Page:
Albie Loeffler — founder of the Staples boys soccer program, and 2-time National Coach of the Year — was inducted into the Fairfield County Sports Hall of Fame. A crowd of several hundred attended the gala dinner at the Greenwich Hyatt, which also honored the 2010 Staples team as “Westport Sportspersons of the Year.”
Jeff Lea — Staples’ 2nd coach, who continued his predecessor’s legacy — accepted the award. Mr. Loeffler died in September 2009, the day before his 94th birthday.
In his speech, Mr. Lea said:
It is an honor and a privilege to accept this award in Albie’s name on behalf of his family. His wife Gundy and daughter Leslie, both of whom live in North Carolina, send their regrets that they were unable to attend.
When I arrived at Staples in the fall of 1966 as a new teacher, I saw Albie walk into the teacher’s lounge during my first week in the school and asked one of my colleagues who he was. They told me his name and I answered, “there is something about that man which commands my respect.” Throughout our 12 years as colleagues and over 4 decades of friendship, I never changed that opinion.
Albie was to me, as he was to a career’s worth of students, athletes and fellow educators, a mentor, a counselor and the most thoughtful and best of friends. A quiet word from him was more powerful to a player than any of the shouted commands which come from so many in our coaching community.
His integrity was absolute, and his advice when offered was carefully considered, softened with humor and humbly offered with respect for the individual being addressed. Therein lay the main keys to his success as a teacher, coach, soccer referee, professional colleague, and family man. He cared about people, with a rare understanding of how to reach them.
In his introduction, our emcee mentioned that Albie worked 5 NCAA Division 1 soccer finals, including the first one of all. What is little known is that he received and turned down 3 requests to officiate the NCAA finals after he had retired from officiating, without his having done even 1 game in those seasons, such was the respect in which he was held by the Division 1 college soccer coaches and officials’ organization.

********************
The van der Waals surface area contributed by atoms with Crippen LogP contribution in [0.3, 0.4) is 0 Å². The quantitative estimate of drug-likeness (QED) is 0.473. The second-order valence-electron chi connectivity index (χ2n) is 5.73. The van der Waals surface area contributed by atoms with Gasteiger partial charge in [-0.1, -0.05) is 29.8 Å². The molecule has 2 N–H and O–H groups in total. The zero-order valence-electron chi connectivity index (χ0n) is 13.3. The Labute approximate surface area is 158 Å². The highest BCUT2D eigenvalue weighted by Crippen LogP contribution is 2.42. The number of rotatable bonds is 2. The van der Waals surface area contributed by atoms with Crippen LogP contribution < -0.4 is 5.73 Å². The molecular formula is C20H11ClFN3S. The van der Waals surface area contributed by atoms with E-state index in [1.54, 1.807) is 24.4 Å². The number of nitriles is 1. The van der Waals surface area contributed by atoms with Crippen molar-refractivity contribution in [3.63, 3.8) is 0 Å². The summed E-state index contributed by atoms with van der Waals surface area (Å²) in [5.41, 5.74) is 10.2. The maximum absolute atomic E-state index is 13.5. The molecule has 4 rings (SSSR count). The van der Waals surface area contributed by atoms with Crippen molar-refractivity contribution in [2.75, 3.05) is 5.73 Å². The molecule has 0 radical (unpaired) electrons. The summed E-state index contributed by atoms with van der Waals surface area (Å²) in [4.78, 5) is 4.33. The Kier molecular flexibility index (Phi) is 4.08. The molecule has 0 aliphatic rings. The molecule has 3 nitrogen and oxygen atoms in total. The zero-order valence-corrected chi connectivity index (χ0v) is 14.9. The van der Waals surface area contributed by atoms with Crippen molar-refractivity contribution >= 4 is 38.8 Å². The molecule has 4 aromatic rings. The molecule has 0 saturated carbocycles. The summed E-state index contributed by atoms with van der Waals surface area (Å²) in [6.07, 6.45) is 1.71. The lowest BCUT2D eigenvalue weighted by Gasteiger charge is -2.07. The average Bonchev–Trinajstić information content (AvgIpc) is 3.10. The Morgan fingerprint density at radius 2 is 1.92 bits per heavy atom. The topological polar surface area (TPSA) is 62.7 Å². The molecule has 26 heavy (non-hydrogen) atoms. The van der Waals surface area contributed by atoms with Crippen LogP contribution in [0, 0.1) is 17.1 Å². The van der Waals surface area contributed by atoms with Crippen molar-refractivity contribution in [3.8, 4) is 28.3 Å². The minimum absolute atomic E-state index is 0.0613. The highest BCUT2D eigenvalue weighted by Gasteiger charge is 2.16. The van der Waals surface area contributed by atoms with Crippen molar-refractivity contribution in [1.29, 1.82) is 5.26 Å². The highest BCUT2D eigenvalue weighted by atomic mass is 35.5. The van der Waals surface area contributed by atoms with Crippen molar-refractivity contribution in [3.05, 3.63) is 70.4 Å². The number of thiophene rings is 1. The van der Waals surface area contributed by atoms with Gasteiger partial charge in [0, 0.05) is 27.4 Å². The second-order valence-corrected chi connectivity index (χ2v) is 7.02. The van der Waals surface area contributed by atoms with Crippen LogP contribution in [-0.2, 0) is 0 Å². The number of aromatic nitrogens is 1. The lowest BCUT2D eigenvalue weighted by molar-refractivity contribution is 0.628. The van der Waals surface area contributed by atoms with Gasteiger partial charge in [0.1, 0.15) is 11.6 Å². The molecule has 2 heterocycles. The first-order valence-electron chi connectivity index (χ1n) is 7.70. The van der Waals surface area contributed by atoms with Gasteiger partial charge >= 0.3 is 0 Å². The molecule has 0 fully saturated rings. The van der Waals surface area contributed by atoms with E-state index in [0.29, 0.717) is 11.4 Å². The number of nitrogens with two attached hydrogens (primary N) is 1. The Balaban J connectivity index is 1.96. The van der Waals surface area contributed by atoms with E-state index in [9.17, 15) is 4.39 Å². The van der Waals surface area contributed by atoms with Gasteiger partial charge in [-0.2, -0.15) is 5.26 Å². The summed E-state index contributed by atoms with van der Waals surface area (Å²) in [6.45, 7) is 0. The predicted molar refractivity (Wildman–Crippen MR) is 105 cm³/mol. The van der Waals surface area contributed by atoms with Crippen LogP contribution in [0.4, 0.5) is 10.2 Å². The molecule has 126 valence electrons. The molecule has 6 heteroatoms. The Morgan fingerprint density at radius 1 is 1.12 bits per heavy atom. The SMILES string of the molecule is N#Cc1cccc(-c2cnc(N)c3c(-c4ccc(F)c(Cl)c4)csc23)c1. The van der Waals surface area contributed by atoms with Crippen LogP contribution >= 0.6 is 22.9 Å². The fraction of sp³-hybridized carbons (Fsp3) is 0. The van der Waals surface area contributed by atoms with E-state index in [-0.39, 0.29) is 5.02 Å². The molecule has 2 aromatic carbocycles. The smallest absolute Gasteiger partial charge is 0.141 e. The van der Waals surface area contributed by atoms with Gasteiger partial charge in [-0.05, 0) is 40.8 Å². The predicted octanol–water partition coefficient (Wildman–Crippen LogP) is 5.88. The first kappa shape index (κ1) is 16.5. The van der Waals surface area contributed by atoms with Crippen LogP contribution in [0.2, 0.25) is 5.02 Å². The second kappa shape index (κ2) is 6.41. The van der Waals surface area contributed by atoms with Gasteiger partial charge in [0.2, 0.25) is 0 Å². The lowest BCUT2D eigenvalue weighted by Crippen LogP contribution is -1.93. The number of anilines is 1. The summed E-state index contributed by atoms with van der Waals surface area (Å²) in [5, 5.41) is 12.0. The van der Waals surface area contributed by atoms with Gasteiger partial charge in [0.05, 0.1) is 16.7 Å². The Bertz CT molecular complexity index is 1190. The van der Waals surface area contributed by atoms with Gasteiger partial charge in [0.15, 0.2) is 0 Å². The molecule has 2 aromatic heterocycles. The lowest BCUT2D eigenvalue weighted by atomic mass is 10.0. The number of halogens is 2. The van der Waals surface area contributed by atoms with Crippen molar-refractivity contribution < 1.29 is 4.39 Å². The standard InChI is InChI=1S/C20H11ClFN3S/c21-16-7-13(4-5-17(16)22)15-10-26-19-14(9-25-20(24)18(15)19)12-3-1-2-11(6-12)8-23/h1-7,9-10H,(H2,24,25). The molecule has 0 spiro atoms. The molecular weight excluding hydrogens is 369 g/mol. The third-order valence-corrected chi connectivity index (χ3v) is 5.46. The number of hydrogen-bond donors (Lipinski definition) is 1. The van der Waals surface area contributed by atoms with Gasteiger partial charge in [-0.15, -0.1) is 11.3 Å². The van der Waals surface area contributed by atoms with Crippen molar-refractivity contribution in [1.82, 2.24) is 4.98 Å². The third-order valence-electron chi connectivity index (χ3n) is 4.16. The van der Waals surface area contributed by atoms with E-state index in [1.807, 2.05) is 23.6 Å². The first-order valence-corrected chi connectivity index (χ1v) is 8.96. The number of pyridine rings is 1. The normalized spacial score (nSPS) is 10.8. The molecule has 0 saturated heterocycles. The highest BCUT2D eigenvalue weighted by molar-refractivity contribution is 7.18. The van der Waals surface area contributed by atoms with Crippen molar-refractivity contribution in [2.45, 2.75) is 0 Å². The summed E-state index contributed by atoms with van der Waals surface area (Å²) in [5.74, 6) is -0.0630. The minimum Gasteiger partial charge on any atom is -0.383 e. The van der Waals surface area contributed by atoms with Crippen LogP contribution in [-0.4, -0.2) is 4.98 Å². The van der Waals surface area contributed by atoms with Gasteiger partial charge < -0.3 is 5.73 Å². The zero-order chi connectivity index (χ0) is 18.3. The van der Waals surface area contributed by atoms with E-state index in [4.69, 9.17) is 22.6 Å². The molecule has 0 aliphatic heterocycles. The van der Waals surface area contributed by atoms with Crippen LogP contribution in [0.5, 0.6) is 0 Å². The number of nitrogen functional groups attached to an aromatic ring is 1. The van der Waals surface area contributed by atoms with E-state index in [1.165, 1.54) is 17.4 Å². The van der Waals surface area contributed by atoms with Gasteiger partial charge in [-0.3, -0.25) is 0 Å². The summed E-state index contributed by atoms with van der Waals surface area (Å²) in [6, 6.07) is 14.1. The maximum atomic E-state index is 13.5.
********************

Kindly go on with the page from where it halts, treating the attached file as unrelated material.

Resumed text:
Albie’s coaching records may have now been surpassed by others, but his positive influence on the game of soccer in the United States and on the lives of the thousands of young people he taught and hundreds he coached has seldom, if ever, been matched.
I know that he was prouder of the fact that over a 20-year span at least 62 of his former athletes went on to lead their future college teams as captains, than of his personal number of victories and championships won. Through his example he educated future leaders. We should all be so fortunate. Thank you for honoring him tonight.”
Tom Evans wrote a perceptive column on Mr. Loeffler in today’s Norwalk Hour.
Wins and losses were never the bottom line for Albie Loeffler, the legendary soccer head coach at Staples who retired in 1978 after 20 years at the helm for the Wreckers, according to his successor, Jeff Lea.
“It was Albie’s integrity and influence on the kids, more than wins and losses in high school soccer, that left a mark on the program,” Lea said Monday before accepting Loeffler’s induction into the J. Walter Kennedy Community Service Wing of the Fairfield County Sports Hall of Fame at the Hyatt Regency Greenwich.
“He sent 62 kids on to be captains of college soccer teams, many of them major colleges, among hundreds who played college soccer. That’s quite amazing, and that’s what he felt proudest of. Those kids went on and were honored at the college level, and were successful people. Albie trained leaders, and kids who knew the game.”
By developing young men with integrity, character and defensive-minded soccer skill, the wins came in bunches. Upon his retirement in 1978, Loeffler had recorded a then-national record 314 wins, 13 FCIAC championships — including a stretch of 5 straight — and 7state titles, with 5 consecutive setting a national mark at the time.
Loeffler stepped away from coaching as a 2-time national coach of the year. His teams recorded a remarkable 25 consecutive shutouts, went 43 games without a loss, and lost at most 2 games a year between 1965 and ’75, including postseason action — with division championships each of those seasons.
“I wish he was still here for us,” Lea said. “He’s my mentor. I was his assistant for 10 years, and in the spring of 1978 I took over.”
But Lea got thrust into the top spot 2 years into his term as an assistant when Loeffler suffered a heart attack in the fall of 1970.
“I didn’t know if I could handle it,” Lea said. “I was young, and I was the head (ice) hockey coach. By the time hockey started, soccer is in its postseason, but Albie assured me I could do it. He was on the sidelines for games; he just wasn’t able to run practices. That began more than 4 decades of friendship. Through him I met (fellow Hall of Famer) Ralph King at Brien McMahon, and we competed against him for years. You don’t find two better men than Albie and Ralph.”
“The standard Albie set every year was for his young men to have an obligation to family, academics and soccer in season,” Lea said. “If you wanted to miss practice for something outside those three it was not excused. The kids needed their priorities. I certainly carried those on, and (current Staples head coach) Dan (Woog) does too.”